The opinion of the court was delivered by: HAIGHT
The Petitioner, by application for writ of habeas corpus, seeks reversal of his conviction upon four felony counts imposed following a trial before Judge Lipitz in Suffolk County Court. Petitioner was sentenced to a prison term of one to seven years. It is Petitioner's contention that he was denied numerous Constitutional rights because he was not given a state hearing on the question of his competency to stand trial. After careful consideration of this application, the request for writ of habeas corpus is denied.
On March 15, 1973, the Petitioner Paul Flammia was convicted by a jury trial on three counts of criminal possession in the third degree and one count of conspiracy, third degree. On March 22, 1973, Petitioner was sentenced, by Judge Lipitz, to the term of one to seven years incarceration. This was to run consecutive to a sentence of up to seven years imprisonment, imposed by Judge Lipitz on July 25, 1972, following conviction for the crimes of conspiracy, third degree and grand larceny, second degree.
The 1973 trial, whose conviction is challenged by this application, commenced on January 10, 1973. The following day, January 11, the court was recessed due to Petitioner's illness. On January 12, a new attorney was substituted to represent Petitioner. At that time, the new counsel, Mr. Caiati, claimed that the Petitioner was incoherent. Following some discussion with the judge, court was recessed until January 15.
No courtroom business transpired on the morning of the 15th. The Petitioner had suddenly sought a hearing before Justice DeLuca, Supreme Court, Suffolk County, to determine Petitioner's claim that he required immediate medical treatment for a heart condition. However, Justice DeLuca told Judge Lipitz to proceed with selecting the jury. The People moved to stay the hearing before Justice DeLuca, which Petitioner had brought pursuant to New York CPLR Article 78. In light of this series of legal maneuvering, Judge Lipitz selected the jury on the afternoon of the 15th, and recessed the trial until January 22.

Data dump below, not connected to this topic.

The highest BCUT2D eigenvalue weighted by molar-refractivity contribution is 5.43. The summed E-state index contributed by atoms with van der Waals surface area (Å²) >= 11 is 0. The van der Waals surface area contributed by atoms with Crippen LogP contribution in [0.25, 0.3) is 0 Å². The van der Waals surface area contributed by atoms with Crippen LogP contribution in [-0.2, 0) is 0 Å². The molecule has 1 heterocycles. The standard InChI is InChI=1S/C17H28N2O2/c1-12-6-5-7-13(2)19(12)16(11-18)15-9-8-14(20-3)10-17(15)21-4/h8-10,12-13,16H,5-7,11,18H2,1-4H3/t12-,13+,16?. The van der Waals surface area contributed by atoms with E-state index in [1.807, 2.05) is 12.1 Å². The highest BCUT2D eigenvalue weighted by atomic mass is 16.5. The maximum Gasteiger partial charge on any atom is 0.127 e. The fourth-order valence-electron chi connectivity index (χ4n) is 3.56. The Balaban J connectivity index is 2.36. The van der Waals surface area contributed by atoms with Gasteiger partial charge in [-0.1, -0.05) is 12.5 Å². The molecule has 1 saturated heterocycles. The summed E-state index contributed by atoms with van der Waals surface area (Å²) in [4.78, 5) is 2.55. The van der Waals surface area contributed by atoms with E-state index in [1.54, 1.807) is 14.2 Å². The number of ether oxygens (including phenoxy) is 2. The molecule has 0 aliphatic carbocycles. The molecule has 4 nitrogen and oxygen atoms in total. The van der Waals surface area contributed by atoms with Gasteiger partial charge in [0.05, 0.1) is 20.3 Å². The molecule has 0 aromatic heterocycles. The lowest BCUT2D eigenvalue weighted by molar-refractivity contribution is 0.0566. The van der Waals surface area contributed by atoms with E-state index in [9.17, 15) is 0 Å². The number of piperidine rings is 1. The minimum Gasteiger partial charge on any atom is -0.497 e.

On January 17, the Appellate Division, Second Department, stayed the Article 78 hearing. Accordingly, no order was ever issued by Justice DeLuca. In addition, the Second Department subsequently affirmed this conviction. People v. Flammia, 48 A.D.2d 1014 (2d Dept. 1975). Leave to appeal to the Court of Appeals was denied.
Petitioner now seeks relief under 28 U.S.C. § 2241(c)(3) and 28 U.S.C. § 2254. He alleges that his right to a fair and impartial trial, guaranteed by the Sixth Amendment, has been violated by preventing him from obtaining a hearing on the competency question. Petitioner also alleges that the denial of a hearing violated his protection against cruel and unusual punishment, guaranteed by the Eighth Amendment, and his right to due process and equal protection, as guaranteed by the Fourteenth Amendment.
Petitioner alleges that these enumerated rights were violated by New York's failure to hold a competency hearing pursuant to Article 730 of the Criminal Procedure Law of New York. He asserts that he was an incapacitated person, as defined by CPL Sec. 730.10(1):
"'Incapacitated person' means a defendant who as a result of mental disease or defect lacks capacity to understand the proceedings against him or to assist in his own defense."
Petitioner alleges that at the time of his trial he was such an incapacitated person, due to a combination of prescribed drugs which were known to him (valium, quaalude) and prescribed drugs unknown to him. He alleges that this combination of drugs placed him in a stupor and denied his counsel Petitioner's effective assistance at trial.
To support his allegation of incompetency and the Constitutional violations arising from the state's failure to hear the matter, Petitioner raises four points. First, he contends that his pre-trial motion for severance, which was denied, should have been viewed as an application for an incapacitated person hearing, pursuant to CPL Secs. 730.10(1) and (3). Petitioner argues that this should ...